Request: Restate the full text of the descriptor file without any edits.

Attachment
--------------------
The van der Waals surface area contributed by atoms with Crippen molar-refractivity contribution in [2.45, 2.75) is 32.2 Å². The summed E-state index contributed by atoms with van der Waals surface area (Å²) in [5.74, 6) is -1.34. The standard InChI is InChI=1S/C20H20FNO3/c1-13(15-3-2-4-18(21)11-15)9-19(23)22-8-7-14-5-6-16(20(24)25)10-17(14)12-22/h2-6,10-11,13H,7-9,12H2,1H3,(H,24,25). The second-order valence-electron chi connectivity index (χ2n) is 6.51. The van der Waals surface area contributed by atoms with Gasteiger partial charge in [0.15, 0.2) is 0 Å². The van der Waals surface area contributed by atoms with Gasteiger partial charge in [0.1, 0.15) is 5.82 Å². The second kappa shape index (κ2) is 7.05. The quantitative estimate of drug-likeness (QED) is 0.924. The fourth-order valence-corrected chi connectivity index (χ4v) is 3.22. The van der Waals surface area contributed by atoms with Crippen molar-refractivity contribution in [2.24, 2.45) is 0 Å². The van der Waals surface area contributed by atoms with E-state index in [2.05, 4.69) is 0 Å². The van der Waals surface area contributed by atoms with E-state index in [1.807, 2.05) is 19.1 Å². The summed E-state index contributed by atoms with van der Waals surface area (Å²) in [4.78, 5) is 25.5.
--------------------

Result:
The van der Waals surface area contributed by atoms with Crippen molar-refractivity contribution in [2.45, 2.75) is 32.2 Å². The summed E-state index contributed by atoms with van der Waals surface area (Å²) in [5.74, 6) is -1.34. The standard InChI is InChI=1S/C20H20FNO3/c1-13(15-3-2-4-18(21)11-15)9-19(23)22-8-7-14-5-6-16(20(24)25)10-17(14)12-22/h2-6,10-11,13H,7-9,12H2,1H3,(H,24,25). The second-order valence-electron chi connectivity index (χ2n) is 6.51. The van der Waals surface area contributed by atoms with Gasteiger partial charge in [0.15, 0.2) is 0 Å². The van der Waals surface area contributed by atoms with Gasteiger partial charge in [0.1, 0.15) is 5.82 Å². The second kappa shape index (κ2) is 7.05. The quantitative estimate of drug-likeness (QED) is 0.924. The fourth-order valence-corrected chi connectivity index (χ4v) is 3.22. The van der Waals surface area contributed by atoms with Crippen molar-refractivity contribution in [2.24, 2.45) is 0 Å². The van der Waals surface area contributed by atoms with E-state index in [2.05, 4.69) is 0 Å². The van der Waals surface area contributed by atoms with E-state index in [1.807, 2.05) is 19.1 Å². The summed E-state index contributed by atoms with van der Waals surface area (Å²) in [4.78, 5) is 25.5.